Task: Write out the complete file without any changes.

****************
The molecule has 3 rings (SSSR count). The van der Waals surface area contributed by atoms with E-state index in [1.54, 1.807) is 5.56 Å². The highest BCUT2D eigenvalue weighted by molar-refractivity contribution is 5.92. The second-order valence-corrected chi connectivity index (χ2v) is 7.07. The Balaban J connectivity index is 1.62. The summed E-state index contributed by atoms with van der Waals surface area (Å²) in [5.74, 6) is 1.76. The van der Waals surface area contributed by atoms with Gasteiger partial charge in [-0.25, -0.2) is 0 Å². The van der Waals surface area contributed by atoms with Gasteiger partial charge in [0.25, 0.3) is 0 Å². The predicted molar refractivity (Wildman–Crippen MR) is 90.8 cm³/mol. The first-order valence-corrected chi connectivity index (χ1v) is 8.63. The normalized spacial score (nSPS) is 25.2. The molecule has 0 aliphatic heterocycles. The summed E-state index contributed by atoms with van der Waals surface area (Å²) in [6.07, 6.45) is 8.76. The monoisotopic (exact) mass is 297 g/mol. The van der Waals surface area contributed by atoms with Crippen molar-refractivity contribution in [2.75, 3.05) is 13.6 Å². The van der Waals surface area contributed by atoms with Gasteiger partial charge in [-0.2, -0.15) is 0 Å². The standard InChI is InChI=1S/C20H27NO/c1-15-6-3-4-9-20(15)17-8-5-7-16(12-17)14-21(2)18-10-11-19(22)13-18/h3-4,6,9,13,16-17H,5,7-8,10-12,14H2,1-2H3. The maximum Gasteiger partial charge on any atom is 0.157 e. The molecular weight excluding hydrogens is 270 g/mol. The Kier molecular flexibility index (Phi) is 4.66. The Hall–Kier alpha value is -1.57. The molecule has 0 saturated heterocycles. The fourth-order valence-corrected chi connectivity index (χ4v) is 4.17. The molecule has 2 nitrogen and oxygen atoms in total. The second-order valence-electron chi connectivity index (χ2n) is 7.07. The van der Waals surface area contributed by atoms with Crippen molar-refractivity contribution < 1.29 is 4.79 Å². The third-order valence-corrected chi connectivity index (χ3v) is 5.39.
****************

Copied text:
The molecule has 3 rings (SSSR count). The van der Waals surface area contributed by atoms with E-state index in [1.54, 1.807) is 5.56 Å². The highest BCUT2D eigenvalue weighted by molar-refractivity contribution is 5.92. The second-order valence-corrected chi connectivity index (χ2v) is 7.07. The Balaban J connectivity index is 1.62. The summed E-state index contributed by atoms with van der Waals surface area (Å²) in [5.74, 6) is 1.76. The van der Waals surface area contributed by atoms with Gasteiger partial charge in [-0.25, -0.2) is 0 Å². The van der Waals surface area contributed by atoms with Gasteiger partial charge in [0.25, 0.3) is 0 Å². The predicted molar refractivity (Wildman–Crippen MR) is 90.8 cm³/mol. The first-order valence-corrected chi connectivity index (χ1v) is 8.63. The normalized spacial score (nSPS) is 25.2. The molecule has 0 aliphatic heterocycles. The summed E-state index contributed by atoms with van der Waals surface area (Å²) in [6.07, 6.45) is 8.76. The monoisotopic (exact) mass is 297 g/mol. The van der Waals surface area contributed by atoms with Crippen molar-refractivity contribution in [2.75, 3.05) is 13.6 Å². The van der Waals surface area contributed by atoms with Gasteiger partial charge in [-0.2, -0.15) is 0 Å². The standard InChI is InChI=1S/C20H27NO/c1-15-6-3-4-9-20(15)17-8-5-7-16(12-17)14-21(2)18-10-11-19(22)13-18/h3-4,6,9,13,16-17H,5,7-8,10-12,14H2,1-2H3. The maximum Gasteiger partial charge on any atom is 0.157 e. The molecular weight excluding hydrogens is 270 g/mol. The Kier molecular flexibility index (Phi) is 4.66. The Hall–Kier alpha value is -1.57. The molecule has 0 saturated heterocycles. The fourth-order valence-corrected chi connectivity index (χ4v) is 4.17. The molecule has 2 nitrogen and oxygen atoms in total. The second-order valence-electron chi connectivity index (χ2n) is 7.07. The van der Waals surface area contributed by atoms with Crippen molar-refractivity contribution < 1.29 is 4.79 Å². The third-order valence-corrected chi connectivity index (χ3v) is 5.39.